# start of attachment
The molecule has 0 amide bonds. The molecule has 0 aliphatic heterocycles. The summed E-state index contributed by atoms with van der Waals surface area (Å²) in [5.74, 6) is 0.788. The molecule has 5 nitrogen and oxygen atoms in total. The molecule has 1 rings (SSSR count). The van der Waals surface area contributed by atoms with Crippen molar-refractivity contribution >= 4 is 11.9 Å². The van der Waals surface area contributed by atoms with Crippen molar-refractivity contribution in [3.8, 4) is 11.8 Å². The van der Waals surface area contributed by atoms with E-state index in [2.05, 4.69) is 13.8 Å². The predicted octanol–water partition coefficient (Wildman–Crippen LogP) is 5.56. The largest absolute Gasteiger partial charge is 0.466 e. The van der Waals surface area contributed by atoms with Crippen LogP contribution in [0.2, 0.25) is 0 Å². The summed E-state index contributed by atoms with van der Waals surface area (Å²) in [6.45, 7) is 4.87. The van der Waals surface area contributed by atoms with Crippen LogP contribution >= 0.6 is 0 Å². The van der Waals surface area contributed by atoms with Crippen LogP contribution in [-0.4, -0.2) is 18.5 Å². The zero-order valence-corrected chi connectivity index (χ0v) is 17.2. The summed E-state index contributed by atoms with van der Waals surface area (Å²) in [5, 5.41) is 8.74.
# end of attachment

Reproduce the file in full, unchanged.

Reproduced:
The molecule has 0 amide bonds. The molecule has 0 aliphatic heterocycles. The summed E-state index contributed by atoms with van der Waals surface area (Å²) in [5.74, 6) is 0.788. The molecule has 5 nitrogen and oxygen atoms in total. The molecule has 1 rings (SSSR count). The van der Waals surface area contributed by atoms with Crippen molar-refractivity contribution >= 4 is 11.9 Å². The van der Waals surface area contributed by atoms with Crippen molar-refractivity contribution in [3.8, 4) is 11.8 Å². The van der Waals surface area contributed by atoms with E-state index in [2.05, 4.69) is 13.8 Å². The predicted octanol–water partition coefficient (Wildman–Crippen LogP) is 5.56. The largest absolute Gasteiger partial charge is 0.466 e. The van der Waals surface area contributed by atoms with Crippen LogP contribution in [0.2, 0.25) is 0 Å². The summed E-state index contributed by atoms with van der Waals surface area (Å²) in [6.45, 7) is 4.87. The van der Waals surface area contributed by atoms with Crippen LogP contribution >= 0.6 is 0 Å². The van der Waals surface area contributed by atoms with Crippen LogP contribution in [-0.4, -0.2) is 18.5 Å². The zero-order valence-corrected chi connectivity index (χ0v) is 17.2. The summed E-state index contributed by atoms with van der Waals surface area (Å²) in [5, 5.41) is 8.74.